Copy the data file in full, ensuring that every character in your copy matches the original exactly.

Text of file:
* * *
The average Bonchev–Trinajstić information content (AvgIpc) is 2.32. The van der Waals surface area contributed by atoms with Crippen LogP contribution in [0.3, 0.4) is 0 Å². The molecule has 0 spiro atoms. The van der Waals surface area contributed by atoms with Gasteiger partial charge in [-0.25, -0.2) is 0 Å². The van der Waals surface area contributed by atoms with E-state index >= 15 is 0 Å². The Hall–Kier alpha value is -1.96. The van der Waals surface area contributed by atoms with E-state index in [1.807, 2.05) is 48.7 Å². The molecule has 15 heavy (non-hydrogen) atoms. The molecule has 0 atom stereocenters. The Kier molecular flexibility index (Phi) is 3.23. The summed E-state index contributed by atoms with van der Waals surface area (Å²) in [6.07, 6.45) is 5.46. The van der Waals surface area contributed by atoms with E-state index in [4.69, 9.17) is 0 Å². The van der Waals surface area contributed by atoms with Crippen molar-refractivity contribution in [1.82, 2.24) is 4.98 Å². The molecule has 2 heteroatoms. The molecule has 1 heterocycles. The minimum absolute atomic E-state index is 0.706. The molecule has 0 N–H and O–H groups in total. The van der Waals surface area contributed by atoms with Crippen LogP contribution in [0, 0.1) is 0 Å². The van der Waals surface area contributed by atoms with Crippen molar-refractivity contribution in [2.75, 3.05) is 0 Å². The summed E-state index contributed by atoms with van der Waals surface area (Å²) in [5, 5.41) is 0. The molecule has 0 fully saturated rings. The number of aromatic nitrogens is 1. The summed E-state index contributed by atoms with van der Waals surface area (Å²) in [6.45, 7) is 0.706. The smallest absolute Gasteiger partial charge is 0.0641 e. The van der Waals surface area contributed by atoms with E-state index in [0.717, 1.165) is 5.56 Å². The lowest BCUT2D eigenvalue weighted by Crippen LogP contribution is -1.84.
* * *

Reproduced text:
The average Bonchev–Trinajstić information content (AvgIpc) is 2.32. The van der Waals surface area contributed by atoms with Crippen LogP contribution in [0.3, 0.4) is 0 Å². The molecule has 0 spiro atoms. The van der Waals surface area contributed by atoms with Gasteiger partial charge in [-0.25, -0.2) is 0 Å². The van der Waals surface area contributed by atoms with E-state index >= 15 is 0 Å². The Hall–Kier alpha value is -1.96. The van der Waals surface area contributed by atoms with E-state index in [1.807, 2.05) is 48.7 Å². The molecule has 15 heavy (non-hydrogen) atoms. The molecule has 0 atom stereocenters. The Kier molecular flexibility index (Phi) is 3.23. The summed E-state index contributed by atoms with van der Waals surface area (Å²) in [6.07, 6.45) is 5.46. The van der Waals surface area contributed by atoms with E-state index in [4.69, 9.17) is 0 Å². The van der Waals surface area contributed by atoms with Crippen molar-refractivity contribution in [1.82, 2.24) is 4.98 Å². The molecule has 2 heteroatoms. The molecule has 1 heterocycles. The minimum absolute atomic E-state index is 0.706. The molecule has 0 N–H and O–H groups in total. The van der Waals surface area contributed by atoms with Crippen LogP contribution in [0, 0.1) is 0 Å². The van der Waals surface area contributed by atoms with Crippen molar-refractivity contribution in [2.75, 3.05) is 0 Å². The summed E-state index contributed by atoms with van der Waals surface area (Å²) in [5, 5.41) is 0. The molecule has 0 fully saturated rings. The number of aromatic nitrogens is 1. The summed E-state index contributed by atoms with van der Waals surface area (Å²) in [6.45, 7) is 0.706. The smallest absolute Gasteiger partial charge is 0.0641 e. The van der Waals surface area contributed by atoms with E-state index in [0.717, 1.165) is 5.56 Å². The lowest BCUT2D eigenvalue weighted by Crippen LogP contribution is -1.84.